Internship opportunities for students, particularly undergraduate upperclassmen, have been broadening as a result of the recovering economy, career counselors say.
The Duke Career Center currently has more than 300 internships in its eRecruiting database, the majority of which are paid, said Anne Lyford, associate director for employer relations at the Career Center. Lyford and Suzanne Valdivia, assistant director of undergraduate internships at the Sanford School of Public Policy, both noted the relative improvement in the internship market compared to last year as a result of an improving economy.
“People’s perception of the economy is coming back,” Valdivia said. “There is more flexibility in the job market now. [Interns are less frequently] squished under someone else’s job title.”
Lyford said there was no specific data available about Duke students and the increase in the number of opportunities this year compared to last.
Recruiters have been asking for more applicants to their programs than they have in past years, said Elise Goldwasser, undergraduate career advisor and senior director of the internship program at Sanford. She noted that even though Sanford and other career centers at Duke are not placement centers, they connect students and employers and also educate employers on the importance of having interns.
“We are seeing more and more employers hiring summer interns,” Lyford said. “Not only because of what interns contribute, but they can [also] assess the performance of the intern and see if they will hire them [after graduation].”
Employers focus primarily on college juniors, but sophomores have also been successful at obtaining similar work experiences, she added.
The window of opportunity for finding ideal, paid internships narrows considerably after spring break, Lyford said, but it is still possible with dedication and commitment.
“There are still great internships to be had, but you need to be proactive in the search out there doing work and making contacts,” Lyford said. “It takes time.”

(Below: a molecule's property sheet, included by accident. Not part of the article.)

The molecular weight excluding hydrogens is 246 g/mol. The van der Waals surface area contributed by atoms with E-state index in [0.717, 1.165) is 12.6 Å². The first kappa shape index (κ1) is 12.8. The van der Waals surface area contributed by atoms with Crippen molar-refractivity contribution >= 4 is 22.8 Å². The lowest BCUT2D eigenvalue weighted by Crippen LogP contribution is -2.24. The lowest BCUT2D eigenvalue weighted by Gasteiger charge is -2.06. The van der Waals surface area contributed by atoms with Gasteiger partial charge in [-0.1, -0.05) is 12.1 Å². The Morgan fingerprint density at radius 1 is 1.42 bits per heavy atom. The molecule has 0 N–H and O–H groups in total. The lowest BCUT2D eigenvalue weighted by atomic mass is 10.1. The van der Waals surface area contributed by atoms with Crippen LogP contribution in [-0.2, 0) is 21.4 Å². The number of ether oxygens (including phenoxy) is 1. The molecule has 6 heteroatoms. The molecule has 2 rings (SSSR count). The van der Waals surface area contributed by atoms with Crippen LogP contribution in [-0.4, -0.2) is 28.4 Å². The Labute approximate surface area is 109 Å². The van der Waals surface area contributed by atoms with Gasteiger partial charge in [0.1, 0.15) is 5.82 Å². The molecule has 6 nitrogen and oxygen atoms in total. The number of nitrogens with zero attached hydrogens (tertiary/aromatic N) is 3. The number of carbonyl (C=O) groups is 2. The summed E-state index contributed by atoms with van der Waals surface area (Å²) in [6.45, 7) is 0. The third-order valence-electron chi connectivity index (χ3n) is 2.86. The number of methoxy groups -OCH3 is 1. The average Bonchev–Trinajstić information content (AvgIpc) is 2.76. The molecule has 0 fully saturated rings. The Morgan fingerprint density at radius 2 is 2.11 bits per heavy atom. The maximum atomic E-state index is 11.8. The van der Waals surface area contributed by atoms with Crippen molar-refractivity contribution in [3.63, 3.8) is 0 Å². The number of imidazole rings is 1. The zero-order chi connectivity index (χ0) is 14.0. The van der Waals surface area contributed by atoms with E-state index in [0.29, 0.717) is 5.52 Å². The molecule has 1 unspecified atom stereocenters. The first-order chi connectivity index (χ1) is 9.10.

Internships in public policy differ in time frame from those in the private sector, Goldwasser said. She noted that local agencies might not even list their summer internship opportunities until the middle of March.
“They still think it is the winter,” Goldwasser said. “We think they’re wrong.”
The different application deadlines complicates the process for students, Goldwasser said. Faced with the different timelines, students must do a “complicated dance” of accepting offers earlier in the season and waiting for deadlines yet to approach, Goldwasser said. This results in an undesirable situation of weighing costs against benefits in coordinating summer plans that will best prepare a student for his or her career path.
International internships, which have become increasingly popular, also deviate from the traditional timeline for domestic summer internships—most do not open applications until much later in the spring. International internship opportunities have held steady in recent years, said Carmella LaBianca, global policy advisor for Sanford career services, but almost all internships outside of the United States directed at American students are unpaid.
“If you want to intern abroad, be flexible with waiting around,” LaBianca said. “At the [United Nations for example], they don’t have time right now to think about interns, so they put it off until the end. International offices don’t always jump into action.”
LaBianca explained that international internships teach cross-cultural and communication skills that employers value, particularly for graduate students interested in global policy. Other areas of expertise, such as language skills and knowledge of diverse cultures and countries, are appealing to companies with an increasingly global perspective, she said.
Although the numbers and diversity of opportunities available to both undergraduates and graduate students reflect an improving economic climate, Goldwasser said she is not sure whether the trend will continue.
“I am concerned with a sequestered government, whether that will have an impact on government relations and private companies,” Goldwasser said. “I always hope for the best and prepare for the worst.”